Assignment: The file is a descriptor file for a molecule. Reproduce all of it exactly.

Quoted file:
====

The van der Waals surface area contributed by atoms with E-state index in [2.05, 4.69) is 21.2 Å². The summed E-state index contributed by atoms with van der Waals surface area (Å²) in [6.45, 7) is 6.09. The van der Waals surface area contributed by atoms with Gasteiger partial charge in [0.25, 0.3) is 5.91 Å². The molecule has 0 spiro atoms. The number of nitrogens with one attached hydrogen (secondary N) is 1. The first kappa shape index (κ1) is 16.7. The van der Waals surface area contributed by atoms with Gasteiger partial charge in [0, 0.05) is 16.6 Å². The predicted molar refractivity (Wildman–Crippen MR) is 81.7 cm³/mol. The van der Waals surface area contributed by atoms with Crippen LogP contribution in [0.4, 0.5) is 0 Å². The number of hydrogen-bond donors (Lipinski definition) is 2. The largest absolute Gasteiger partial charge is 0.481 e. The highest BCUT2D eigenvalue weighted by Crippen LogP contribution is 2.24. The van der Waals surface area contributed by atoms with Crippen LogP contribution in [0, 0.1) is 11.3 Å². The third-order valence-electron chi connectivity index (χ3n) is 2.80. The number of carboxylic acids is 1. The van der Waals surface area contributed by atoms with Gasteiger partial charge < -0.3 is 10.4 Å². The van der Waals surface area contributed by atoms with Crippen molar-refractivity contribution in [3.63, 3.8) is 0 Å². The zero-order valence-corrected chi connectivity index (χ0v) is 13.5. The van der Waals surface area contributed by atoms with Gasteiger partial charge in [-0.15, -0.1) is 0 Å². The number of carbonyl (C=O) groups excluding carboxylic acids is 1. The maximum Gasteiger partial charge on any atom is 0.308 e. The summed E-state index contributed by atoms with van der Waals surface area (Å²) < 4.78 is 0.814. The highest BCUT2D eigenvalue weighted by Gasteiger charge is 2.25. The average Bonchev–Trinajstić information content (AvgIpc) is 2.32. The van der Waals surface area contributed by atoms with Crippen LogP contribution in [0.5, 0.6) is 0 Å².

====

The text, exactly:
The van der Waals surface area contributed by atoms with E-state index in [2.05, 4.69) is 21.2 Å². The summed E-state index contributed by atoms with van der Waals surface area (Å²) in [6.45, 7) is 6.09. The van der Waals surface area contributed by atoms with Gasteiger partial charge in [0.25, 0.3) is 5.91 Å². The molecule has 0 spiro atoms. The number of nitrogens with one attached hydrogen (secondary N) is 1. The first kappa shape index (κ1) is 16.7. The van der Waals surface area contributed by atoms with Gasteiger partial charge in [0, 0.05) is 16.6 Å². The predicted molar refractivity (Wildman–Crippen MR) is 81.7 cm³/mol. The van der Waals surface area contributed by atoms with Crippen LogP contribution in [0.4, 0.5) is 0 Å². The number of hydrogen-bond donors (Lipinski definition) is 2. The largest absolute Gasteiger partial charge is 0.481 e. The highest BCUT2D eigenvalue weighted by Crippen LogP contribution is 2.24. The van der Waals surface area contributed by atoms with Crippen LogP contribution in [0, 0.1) is 11.3 Å². The third-order valence-electron chi connectivity index (χ3n) is 2.80. The number of carboxylic acids is 1. The van der Waals surface area contributed by atoms with Gasteiger partial charge < -0.3 is 10.4 Å². The van der Waals surface area contributed by atoms with Crippen molar-refractivity contribution in [3.63, 3.8) is 0 Å². The zero-order valence-corrected chi connectivity index (χ0v) is 13.5. The van der Waals surface area contributed by atoms with Gasteiger partial charge in [-0.15, -0.1) is 0 Å². The number of carbonyl (C=O) groups excluding carboxylic acids is 1. The maximum Gasteiger partial charge on any atom is 0.308 e. The summed E-state index contributed by atoms with van der Waals surface area (Å²) < 4.78 is 0.814. The highest BCUT2D eigenvalue weighted by Gasteiger charge is 2.25. The average Bonchev–Trinajstić information content (AvgIpc) is 2.32. The van der Waals surface area contributed by atoms with Crippen LogP contribution in [0.5, 0.6) is 0 Å².